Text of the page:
The IP compressor blade failure mechanism was not clearly understood when the issue was first discovered. A vibration survey indicated that a fan wake was impacting the compressor blade, with a 100Hz frequency difference between the IP and LP spools resulting in an eigenmode synchronized vibration in the first two IP compressor rotors. This caused wear and tear leading to micro-cracks, which would grow into larger cracks after about 1,000 cycles. To resolve this issue, Rolls-Royce has designed a new blade that shifts the mass toward the periphery of the blade to avoid eigenmodes, with testing showing no damaging vibration. New IPC blade production has begun in anticipation of regulatory approvals.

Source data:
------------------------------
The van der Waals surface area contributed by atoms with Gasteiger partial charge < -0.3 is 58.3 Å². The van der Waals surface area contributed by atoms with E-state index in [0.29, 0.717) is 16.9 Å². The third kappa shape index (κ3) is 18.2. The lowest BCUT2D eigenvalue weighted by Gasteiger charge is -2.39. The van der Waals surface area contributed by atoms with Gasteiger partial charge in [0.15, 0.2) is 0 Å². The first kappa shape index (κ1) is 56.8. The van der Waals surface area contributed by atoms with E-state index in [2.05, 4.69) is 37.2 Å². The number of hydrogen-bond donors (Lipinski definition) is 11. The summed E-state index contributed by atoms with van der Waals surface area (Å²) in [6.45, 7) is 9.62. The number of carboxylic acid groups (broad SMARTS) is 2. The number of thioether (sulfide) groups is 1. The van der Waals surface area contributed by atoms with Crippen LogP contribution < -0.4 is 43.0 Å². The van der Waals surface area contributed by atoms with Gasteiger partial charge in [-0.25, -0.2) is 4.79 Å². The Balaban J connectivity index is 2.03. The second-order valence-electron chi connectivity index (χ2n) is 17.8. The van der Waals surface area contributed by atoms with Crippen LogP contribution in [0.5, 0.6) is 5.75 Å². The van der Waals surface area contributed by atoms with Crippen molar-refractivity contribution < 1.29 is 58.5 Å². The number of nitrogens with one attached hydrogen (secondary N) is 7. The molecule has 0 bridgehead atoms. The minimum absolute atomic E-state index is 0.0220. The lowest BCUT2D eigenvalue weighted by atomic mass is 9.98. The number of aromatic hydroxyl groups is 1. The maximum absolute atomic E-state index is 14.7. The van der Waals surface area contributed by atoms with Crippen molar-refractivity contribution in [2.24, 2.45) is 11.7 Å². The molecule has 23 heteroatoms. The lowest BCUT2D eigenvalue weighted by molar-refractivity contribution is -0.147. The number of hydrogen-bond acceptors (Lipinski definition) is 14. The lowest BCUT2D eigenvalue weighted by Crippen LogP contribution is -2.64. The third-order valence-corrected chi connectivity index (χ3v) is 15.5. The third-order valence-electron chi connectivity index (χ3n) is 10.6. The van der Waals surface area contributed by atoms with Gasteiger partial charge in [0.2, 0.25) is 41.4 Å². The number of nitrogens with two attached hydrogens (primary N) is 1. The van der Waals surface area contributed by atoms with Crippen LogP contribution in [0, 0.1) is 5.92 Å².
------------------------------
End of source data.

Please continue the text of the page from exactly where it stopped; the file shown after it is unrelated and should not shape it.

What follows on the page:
Further blade testing has taken place on the Rolls-Royce 747 testbed to further understand the issue and to obtain regulatory restoration of ETOPS limitations.
Trent 900 Issues
Issues with the Trent 900 engine for the Airbus A380 are linked to thermal erosion in high-pressure turbine blades, for which a new design was introduced in early 2017. In addition, a further re-design has been scheduled for 2020 that should fully solve durability issues and return those engines to originally specified inspection limits. As a result, some A380 operators are experiencing higher than anticipated inspections and maintenance costs.
Trent 7000 Delays
The Trent 7000 is a new engine model designed for the A330neo and is just entering service. In October Rolls-Royce confirmed it would deliver fewer Trent 7000 engines in Q4 than originally planned, reflecting early stage production ramp-up challenges, such as testbed and supplier issues as well as general teething issues in ramping up the production of a new engine.